Responses to Chicago Tribune editorial on Feb. 12:Unfortunately, Chicago has a long history of tragic fires, and the attempt at making high-rise buildings safer has a drawn-out history of its own. Almost 10 years ago, former Mayor Daley and the city council passed a high-rise fire safety ordinance, but there have been no fines for non-compliance. With close to 1,000 buildings affected, those fines could have amounted to several million dollars in revenue and hastened safety upgrades.Even though Illinois adopted the 2000 edition of NFPA 101 (Life Safety Code) back in 2002, the city has ignored the still-in-effect code. However, NFPA 101 applies to Chicago per State Supreme Court precedence, because of the lack of the usual qualifier (i.e. except for cities over 500,000 in population). Instead of enforcing NFPA 101, which requires fire sprinklers or an engineered life-safety system in existing buildings, Chicago developed a custom Life Safety Evaluation (LSE), weakening the requirement so most buildings could pass the evaluation without fire sprinklers.
After the Cook County Administration building fire where six people died in 2003, the State of Illinois commissioned former FEMA Director James Lee Witt to study the code and fire in great detail. He chastised the city and state for not communicating on their respective codes and reiterated that the deaths would not have occurred if fire sprinklers were present.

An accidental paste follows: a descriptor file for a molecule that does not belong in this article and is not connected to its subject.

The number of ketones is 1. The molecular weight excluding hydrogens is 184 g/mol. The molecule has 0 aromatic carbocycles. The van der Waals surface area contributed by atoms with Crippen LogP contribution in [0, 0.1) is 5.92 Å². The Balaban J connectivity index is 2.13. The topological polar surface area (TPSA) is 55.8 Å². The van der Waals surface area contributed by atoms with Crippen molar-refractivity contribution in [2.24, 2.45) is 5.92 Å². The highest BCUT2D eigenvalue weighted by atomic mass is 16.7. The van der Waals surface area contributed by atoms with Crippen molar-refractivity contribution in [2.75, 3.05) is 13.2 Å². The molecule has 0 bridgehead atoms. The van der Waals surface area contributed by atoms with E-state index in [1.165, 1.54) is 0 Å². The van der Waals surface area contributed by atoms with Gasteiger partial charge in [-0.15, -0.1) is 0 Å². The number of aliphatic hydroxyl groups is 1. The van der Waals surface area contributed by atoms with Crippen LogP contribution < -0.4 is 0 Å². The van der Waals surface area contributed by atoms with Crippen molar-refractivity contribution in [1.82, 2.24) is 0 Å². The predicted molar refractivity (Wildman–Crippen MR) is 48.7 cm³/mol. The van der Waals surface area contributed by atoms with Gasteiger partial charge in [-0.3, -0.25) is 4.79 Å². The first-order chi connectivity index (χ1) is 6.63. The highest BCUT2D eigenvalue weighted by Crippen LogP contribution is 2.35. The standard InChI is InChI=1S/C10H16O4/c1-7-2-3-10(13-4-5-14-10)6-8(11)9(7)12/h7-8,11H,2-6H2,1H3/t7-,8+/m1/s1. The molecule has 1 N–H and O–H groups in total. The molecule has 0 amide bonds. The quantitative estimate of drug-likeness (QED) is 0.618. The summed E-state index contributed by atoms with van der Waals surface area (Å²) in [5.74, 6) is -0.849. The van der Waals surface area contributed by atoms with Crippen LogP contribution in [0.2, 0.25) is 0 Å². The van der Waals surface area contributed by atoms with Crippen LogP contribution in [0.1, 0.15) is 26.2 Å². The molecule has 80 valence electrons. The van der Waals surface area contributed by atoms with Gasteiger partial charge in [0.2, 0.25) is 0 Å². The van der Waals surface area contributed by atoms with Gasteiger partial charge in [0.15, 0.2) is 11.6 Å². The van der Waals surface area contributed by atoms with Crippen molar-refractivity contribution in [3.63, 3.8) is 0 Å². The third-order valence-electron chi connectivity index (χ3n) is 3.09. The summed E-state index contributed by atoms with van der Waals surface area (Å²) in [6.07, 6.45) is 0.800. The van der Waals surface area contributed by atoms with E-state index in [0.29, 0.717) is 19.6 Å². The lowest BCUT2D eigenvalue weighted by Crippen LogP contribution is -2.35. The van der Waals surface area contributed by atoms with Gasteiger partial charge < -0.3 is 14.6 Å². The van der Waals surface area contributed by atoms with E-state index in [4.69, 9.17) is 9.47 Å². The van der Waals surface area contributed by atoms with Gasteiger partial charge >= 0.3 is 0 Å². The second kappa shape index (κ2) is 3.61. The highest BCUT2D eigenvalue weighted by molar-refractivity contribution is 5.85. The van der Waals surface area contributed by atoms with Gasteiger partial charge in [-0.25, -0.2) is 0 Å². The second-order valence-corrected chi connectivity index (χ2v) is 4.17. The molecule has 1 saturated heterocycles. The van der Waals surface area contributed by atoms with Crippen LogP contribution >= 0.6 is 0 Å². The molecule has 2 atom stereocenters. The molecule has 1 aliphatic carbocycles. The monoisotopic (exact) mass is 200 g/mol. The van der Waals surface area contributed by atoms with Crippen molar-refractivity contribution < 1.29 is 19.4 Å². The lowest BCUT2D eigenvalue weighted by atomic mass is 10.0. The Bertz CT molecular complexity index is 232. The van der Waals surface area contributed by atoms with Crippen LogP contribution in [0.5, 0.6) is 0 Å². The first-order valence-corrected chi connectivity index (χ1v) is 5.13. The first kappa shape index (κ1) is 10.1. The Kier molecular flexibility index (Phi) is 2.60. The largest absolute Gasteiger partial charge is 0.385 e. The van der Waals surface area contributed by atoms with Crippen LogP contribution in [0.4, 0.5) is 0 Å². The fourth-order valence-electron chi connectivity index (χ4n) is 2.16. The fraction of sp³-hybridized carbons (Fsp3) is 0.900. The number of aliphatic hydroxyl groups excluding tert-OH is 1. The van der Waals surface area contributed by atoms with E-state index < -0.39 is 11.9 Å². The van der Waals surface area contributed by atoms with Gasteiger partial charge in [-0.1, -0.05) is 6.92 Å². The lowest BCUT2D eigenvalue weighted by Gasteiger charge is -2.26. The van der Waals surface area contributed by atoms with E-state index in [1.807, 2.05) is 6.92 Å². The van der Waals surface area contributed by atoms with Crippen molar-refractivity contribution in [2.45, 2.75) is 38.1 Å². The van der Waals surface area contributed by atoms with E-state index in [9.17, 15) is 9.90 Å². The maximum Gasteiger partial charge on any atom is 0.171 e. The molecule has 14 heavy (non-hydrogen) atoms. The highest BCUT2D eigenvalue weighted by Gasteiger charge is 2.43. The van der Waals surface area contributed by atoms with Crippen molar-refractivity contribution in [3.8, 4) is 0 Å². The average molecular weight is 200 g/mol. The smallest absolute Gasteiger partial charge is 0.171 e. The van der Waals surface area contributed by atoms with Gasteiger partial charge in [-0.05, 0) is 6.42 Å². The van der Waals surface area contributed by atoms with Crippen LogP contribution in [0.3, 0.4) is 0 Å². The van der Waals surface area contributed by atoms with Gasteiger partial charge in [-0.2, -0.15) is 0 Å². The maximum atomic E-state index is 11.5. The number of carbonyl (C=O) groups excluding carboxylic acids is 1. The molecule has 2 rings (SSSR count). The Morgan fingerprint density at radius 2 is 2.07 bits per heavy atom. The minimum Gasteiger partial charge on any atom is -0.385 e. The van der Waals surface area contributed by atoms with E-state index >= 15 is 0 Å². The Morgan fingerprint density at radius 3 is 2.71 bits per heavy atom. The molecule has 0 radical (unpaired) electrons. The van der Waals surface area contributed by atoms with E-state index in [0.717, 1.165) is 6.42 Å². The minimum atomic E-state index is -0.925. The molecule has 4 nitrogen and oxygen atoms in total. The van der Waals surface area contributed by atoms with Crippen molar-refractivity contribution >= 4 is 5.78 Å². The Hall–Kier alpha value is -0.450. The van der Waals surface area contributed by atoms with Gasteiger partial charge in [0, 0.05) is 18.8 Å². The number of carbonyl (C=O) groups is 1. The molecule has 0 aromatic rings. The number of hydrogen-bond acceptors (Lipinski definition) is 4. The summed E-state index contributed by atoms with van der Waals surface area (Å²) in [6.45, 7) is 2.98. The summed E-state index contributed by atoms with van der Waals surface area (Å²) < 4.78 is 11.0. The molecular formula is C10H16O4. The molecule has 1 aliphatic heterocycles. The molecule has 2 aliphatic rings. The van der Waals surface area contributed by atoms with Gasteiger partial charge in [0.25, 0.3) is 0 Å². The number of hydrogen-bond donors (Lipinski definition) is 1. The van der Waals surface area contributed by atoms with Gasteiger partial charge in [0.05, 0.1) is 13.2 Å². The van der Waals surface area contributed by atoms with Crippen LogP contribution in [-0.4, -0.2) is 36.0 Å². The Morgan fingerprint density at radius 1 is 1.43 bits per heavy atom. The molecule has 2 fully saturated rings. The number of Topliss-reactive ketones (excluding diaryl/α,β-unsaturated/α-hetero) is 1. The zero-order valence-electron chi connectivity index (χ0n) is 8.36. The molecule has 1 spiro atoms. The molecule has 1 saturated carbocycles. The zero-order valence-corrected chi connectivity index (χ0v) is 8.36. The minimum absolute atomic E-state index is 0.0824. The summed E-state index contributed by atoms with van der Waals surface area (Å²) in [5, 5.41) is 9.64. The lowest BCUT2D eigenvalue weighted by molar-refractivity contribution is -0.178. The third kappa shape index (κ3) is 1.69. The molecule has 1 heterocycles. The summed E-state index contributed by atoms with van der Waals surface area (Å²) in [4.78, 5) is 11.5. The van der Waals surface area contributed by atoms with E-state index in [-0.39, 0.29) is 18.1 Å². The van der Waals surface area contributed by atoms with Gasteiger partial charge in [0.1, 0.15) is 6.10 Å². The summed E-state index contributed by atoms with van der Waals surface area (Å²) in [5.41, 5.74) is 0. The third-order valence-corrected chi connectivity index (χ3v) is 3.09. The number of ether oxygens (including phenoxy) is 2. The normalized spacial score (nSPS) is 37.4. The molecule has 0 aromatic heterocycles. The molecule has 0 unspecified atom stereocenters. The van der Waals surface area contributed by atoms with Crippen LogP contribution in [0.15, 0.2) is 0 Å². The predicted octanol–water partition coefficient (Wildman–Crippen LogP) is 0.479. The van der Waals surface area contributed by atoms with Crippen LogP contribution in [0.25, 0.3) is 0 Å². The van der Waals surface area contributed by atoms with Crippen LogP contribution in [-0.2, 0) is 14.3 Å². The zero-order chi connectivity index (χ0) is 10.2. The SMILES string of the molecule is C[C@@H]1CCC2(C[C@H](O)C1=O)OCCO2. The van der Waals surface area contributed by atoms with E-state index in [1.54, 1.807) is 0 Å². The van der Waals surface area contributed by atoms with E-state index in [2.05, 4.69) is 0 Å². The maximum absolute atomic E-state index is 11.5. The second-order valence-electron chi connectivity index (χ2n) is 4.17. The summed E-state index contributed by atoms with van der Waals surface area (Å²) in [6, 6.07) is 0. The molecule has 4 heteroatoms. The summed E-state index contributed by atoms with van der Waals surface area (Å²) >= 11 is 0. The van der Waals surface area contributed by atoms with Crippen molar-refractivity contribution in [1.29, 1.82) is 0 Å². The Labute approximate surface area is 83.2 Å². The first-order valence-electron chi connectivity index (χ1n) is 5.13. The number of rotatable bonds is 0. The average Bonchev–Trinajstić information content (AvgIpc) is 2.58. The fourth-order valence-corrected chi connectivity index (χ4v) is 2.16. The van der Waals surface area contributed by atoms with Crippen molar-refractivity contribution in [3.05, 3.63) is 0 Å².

In 1999, Chicago’s commissioned study of the Chicago Fire Department and the city’s codes recommended a six- to 10-year retrofit timeline for unprotected high-rises, which was promptly ignored. It also called for the city to educate citizens on the fire sprinkler concept, which also has been ignored. Even worse, public city officials disparaged fire sprinklers in fire safety presentations to residents of the John Hancock Center after its November 2015 fire.
The John Hancock Center fire occurred on the 50th floor during the daytime and injured five people, including a police officer. Fortunately, no one was killed. But had it occurred at night while residents were sleeping, the results likely would have been deadly. The John Hancock Center is an example of the shortcomings of Chicago’s LSE versus model codes. The LSE report for the residential portions of the building was approved without fire sprinkler protection. The bottom half of the building, where commercial spaces are located, is sprinklered, but the residential spaces in the top half are not protected.
During the November fire, tourists on the observation deck on the 94th floor saw the smoke from the fire and frantically rushed down the stairs, since the elevators were not in service. Due to the lack of communication, some thought back to the terrorist bombings in Paris that occurred a week earlier and believed that a similar terrorist act was occurring. Tenants also reported a lack of communication as they watched flames shoot out the building.